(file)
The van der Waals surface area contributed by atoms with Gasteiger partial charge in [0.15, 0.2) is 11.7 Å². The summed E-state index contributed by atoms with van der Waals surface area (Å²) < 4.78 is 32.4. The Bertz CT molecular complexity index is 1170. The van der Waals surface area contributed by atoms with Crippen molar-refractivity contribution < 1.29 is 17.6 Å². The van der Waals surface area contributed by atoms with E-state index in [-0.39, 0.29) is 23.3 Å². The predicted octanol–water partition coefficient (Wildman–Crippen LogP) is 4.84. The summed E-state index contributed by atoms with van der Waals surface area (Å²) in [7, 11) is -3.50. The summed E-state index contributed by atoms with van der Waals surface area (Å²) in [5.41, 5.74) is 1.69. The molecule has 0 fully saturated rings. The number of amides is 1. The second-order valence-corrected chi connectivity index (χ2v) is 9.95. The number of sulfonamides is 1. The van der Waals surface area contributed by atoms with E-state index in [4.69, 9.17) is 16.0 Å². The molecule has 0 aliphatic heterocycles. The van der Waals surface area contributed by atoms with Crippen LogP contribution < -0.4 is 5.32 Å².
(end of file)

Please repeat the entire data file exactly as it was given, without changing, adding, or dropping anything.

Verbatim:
The van der Waals surface area contributed by atoms with Gasteiger partial charge in [0.15, 0.2) is 11.7 Å². The summed E-state index contributed by atoms with van der Waals surface area (Å²) < 4.78 is 32.4. The Bertz CT molecular complexity index is 1170. The van der Waals surface area contributed by atoms with Crippen molar-refractivity contribution < 1.29 is 17.6 Å². The van der Waals surface area contributed by atoms with E-state index in [-0.39, 0.29) is 23.3 Å². The predicted octanol–water partition coefficient (Wildman–Crippen LogP) is 4.84. The summed E-state index contributed by atoms with van der Waals surface area (Å²) in [7, 11) is -3.50. The summed E-state index contributed by atoms with van der Waals surface area (Å²) in [5.41, 5.74) is 1.69. The molecule has 0 fully saturated rings. The number of amides is 1. The second-order valence-corrected chi connectivity index (χ2v) is 9.95. The number of sulfonamides is 1. The van der Waals surface area contributed by atoms with E-state index in [4.69, 9.17) is 16.0 Å². The molecule has 0 aliphatic heterocycles. The van der Waals surface area contributed by atoms with Crippen LogP contribution < -0.4 is 5.32 Å².